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The Shining’s horror lies in its fractured nuclear family

This article is over 9 years, 9 months old
Ken Olende welcomes an overdue full-length release for Kubrick’s classic film
Issue 2327
A scene from The Shining
A scene from The Shining

The Shining is all about contrasts. It feels like an epic but zooms in on a disintegrating nuclear family. It is about secrets and abuse—but everything happens in plain sight.

The 1980 US release of Stanley Kubrick’s horror masterpiece met with criticism for being too slow paced. Some 24 minutes were cut before its British release. But now the full version is showing in cinemas here for the first time.

The scenes removed related the atmosphere within the film’s central family—the little boy, Danny and his mother Wendy watching TV, or a nervous Wendy evasively telling a doctor how Danny’s father Jack had “accidentally” injured him while drunk.

Jack wants to be a writer. He agrees to caretake a hotel in the Colorado mountains over the closed winter season, cut off from civilisation for months.

A previous caretaker chopped up his wife and daughters. Is Danny scared because he’s aware of ghosts that others can’t see? Or is this the trauma of an abused child?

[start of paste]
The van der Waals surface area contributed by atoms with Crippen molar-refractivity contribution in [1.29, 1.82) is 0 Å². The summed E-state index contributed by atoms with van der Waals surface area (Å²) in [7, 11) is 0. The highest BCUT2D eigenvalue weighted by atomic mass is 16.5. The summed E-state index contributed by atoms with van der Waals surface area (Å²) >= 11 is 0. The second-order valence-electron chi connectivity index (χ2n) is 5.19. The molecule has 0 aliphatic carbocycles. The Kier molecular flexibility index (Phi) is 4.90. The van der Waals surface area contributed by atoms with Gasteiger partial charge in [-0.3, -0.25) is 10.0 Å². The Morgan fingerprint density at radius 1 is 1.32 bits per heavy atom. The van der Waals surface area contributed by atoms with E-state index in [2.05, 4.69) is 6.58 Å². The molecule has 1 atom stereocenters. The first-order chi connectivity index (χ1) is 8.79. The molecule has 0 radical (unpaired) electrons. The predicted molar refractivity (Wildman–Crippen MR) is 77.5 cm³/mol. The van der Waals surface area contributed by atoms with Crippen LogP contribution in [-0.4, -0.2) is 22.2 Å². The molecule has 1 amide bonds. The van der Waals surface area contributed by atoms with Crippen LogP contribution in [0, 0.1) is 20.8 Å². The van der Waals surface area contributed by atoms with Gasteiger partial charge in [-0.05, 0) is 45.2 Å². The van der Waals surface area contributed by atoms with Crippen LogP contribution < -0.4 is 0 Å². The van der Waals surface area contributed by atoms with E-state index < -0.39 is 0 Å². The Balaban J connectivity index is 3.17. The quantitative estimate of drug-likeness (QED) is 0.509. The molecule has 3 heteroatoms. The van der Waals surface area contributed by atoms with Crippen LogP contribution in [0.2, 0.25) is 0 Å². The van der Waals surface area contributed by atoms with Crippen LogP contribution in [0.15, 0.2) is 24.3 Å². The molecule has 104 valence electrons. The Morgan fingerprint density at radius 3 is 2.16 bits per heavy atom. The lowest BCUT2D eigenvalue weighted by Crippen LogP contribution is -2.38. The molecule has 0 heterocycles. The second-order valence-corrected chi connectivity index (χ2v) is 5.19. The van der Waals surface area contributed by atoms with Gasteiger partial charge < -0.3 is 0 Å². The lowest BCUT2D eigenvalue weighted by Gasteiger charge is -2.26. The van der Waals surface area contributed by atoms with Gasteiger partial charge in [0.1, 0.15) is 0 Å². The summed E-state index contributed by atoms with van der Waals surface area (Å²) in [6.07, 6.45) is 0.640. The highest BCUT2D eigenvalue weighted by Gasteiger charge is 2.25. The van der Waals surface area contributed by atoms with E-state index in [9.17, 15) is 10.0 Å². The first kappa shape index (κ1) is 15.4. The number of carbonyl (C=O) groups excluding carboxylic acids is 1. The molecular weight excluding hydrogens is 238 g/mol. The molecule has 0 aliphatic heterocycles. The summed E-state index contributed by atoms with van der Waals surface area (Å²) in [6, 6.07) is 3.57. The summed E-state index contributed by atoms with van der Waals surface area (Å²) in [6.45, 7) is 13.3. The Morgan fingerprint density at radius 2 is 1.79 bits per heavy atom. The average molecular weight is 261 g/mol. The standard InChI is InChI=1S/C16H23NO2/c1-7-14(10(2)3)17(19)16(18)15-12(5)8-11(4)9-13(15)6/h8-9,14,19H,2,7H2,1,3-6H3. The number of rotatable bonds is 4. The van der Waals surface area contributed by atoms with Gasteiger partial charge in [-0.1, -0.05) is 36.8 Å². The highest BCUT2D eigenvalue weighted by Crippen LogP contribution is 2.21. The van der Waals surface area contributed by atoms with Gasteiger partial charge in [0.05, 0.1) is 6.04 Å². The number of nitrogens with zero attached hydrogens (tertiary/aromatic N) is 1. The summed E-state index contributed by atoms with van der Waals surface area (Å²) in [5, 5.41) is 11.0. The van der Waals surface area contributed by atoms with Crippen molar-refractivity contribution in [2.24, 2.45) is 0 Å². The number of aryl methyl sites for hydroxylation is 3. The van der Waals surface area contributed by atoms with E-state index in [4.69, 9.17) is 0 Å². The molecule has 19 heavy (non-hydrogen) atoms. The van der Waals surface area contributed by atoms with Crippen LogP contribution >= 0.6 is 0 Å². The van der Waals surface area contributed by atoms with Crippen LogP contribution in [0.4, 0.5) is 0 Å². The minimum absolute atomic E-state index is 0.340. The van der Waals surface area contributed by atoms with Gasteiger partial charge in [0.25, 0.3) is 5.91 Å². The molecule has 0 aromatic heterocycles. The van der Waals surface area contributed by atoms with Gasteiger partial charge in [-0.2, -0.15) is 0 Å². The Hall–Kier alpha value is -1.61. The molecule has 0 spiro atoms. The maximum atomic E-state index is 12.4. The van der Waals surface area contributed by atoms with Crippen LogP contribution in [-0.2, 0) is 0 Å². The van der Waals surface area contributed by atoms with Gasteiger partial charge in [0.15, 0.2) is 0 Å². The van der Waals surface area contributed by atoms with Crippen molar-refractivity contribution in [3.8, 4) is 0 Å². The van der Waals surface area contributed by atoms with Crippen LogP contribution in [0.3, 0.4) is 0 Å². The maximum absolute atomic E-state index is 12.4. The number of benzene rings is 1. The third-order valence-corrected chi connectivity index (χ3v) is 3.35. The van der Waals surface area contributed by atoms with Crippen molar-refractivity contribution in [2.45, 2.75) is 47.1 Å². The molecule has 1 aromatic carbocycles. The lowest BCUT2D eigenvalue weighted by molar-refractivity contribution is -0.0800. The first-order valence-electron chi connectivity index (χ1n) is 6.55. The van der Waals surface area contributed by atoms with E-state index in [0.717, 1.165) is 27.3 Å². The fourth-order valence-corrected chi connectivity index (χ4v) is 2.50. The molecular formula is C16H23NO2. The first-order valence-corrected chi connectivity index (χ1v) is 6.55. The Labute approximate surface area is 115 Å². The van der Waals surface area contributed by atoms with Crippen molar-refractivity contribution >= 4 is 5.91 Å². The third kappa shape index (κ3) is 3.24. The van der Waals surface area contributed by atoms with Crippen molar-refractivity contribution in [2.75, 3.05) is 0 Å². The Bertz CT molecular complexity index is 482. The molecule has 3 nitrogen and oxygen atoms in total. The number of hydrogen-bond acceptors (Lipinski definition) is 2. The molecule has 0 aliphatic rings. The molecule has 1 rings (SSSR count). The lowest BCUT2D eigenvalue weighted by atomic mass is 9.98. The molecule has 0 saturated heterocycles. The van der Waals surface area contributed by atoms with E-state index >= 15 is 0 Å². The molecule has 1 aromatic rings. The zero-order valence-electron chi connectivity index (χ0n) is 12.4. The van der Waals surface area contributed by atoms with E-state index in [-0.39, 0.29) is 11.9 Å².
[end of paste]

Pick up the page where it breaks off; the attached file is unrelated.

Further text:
When ghosts do appear you jump, but the real horror lies in the fractured family rather than the corridors washed in blood.

The ghosts take Jack back to a more certain world—one where women and black people knew their place and no one criticised a man for hitting his child. He sinks into disgusting misogynist banter with a ghost, dismissing Wendy as the “sperm bank upstairs”.

Kubrick plays with expectations. Traditional dark corridors and shadows are replaced with bright colours and bright lights. The 1970s decor is more horrific now than he intended.

Wendy is presented as a cliched victim, but she shows the greatest resourcefulness. And unusually for a horror film, The Shining becomes scarier with repeated viewings.

The Shining is in cinemas now


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